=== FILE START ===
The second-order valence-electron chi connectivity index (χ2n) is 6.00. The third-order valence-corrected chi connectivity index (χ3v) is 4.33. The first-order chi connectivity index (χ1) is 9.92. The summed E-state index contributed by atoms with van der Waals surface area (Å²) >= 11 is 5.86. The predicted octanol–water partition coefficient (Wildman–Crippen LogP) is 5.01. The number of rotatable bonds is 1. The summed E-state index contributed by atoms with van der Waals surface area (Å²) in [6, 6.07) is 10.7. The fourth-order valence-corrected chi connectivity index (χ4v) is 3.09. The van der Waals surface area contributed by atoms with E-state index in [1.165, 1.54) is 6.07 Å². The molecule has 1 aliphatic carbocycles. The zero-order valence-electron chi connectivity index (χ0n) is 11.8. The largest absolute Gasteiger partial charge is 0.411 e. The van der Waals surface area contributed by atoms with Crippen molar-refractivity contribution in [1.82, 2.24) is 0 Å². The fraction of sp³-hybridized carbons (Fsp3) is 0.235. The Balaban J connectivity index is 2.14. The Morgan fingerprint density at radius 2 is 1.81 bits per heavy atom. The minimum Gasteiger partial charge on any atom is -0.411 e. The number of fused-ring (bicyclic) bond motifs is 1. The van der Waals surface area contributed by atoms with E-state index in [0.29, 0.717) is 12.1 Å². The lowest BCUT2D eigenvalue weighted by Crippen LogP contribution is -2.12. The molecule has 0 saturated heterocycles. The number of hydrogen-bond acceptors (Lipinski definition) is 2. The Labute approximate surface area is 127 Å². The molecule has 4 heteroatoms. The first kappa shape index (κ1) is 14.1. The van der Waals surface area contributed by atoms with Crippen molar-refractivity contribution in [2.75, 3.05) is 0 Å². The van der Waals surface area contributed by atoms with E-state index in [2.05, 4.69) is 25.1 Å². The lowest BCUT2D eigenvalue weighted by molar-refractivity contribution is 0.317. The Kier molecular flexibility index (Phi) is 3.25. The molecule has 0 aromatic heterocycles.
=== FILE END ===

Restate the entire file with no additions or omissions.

The second-order valence-electron chi connectivity index (χ2n) is 6.00. The third-order valence-corrected chi connectivity index (χ3v) is 4.33. The first-order chi connectivity index (χ1) is 9.92. The summed E-state index contributed by atoms with van der Waals surface area (Å²) >= 11 is 5.86. The predicted octanol–water partition coefficient (Wildman–Crippen LogP) is 5.01. The number of rotatable bonds is 1. The summed E-state index contributed by atoms with van der Waals surface area (Å²) in [6, 6.07) is 10.7. The fourth-order valence-corrected chi connectivity index (χ4v) is 3.09. The van der Waals surface area contributed by atoms with E-state index in [1.165, 1.54) is 6.07 Å². The molecule has 1 aliphatic carbocycles. The zero-order valence-electron chi connectivity index (χ0n) is 11.8. The largest absolute Gasteiger partial charge is 0.411 e. The van der Waals surface area contributed by atoms with Crippen molar-refractivity contribution in [1.82, 2.24) is 0 Å². The fraction of sp³-hybridized carbons (Fsp3) is 0.235. The Balaban J connectivity index is 2.14. The Morgan fingerprint density at radius 2 is 1.81 bits per heavy atom. The minimum Gasteiger partial charge on any atom is -0.411 e. The number of fused-ring (bicyclic) bond motifs is 1. The van der Waals surface area contributed by atoms with E-state index in [0.29, 0.717) is 12.1 Å². The lowest BCUT2D eigenvalue weighted by Crippen LogP contribution is -2.12. The molecule has 0 saturated heterocycles. The number of hydrogen-bond acceptors (Lipinski definition) is 2. The Labute approximate surface area is 127 Å². The molecule has 4 heteroatoms. The first kappa shape index (κ1) is 14.1. The van der Waals surface area contributed by atoms with Crippen molar-refractivity contribution in [2.75, 3.05) is 0 Å². The van der Waals surface area contributed by atoms with E-state index in [2.05, 4.69) is 25.1 Å². The lowest BCUT2D eigenvalue weighted by molar-refractivity contribution is 0.317. The Kier molecular flexibility index (Phi) is 3.25. The molecule has 0 aromatic heterocycles.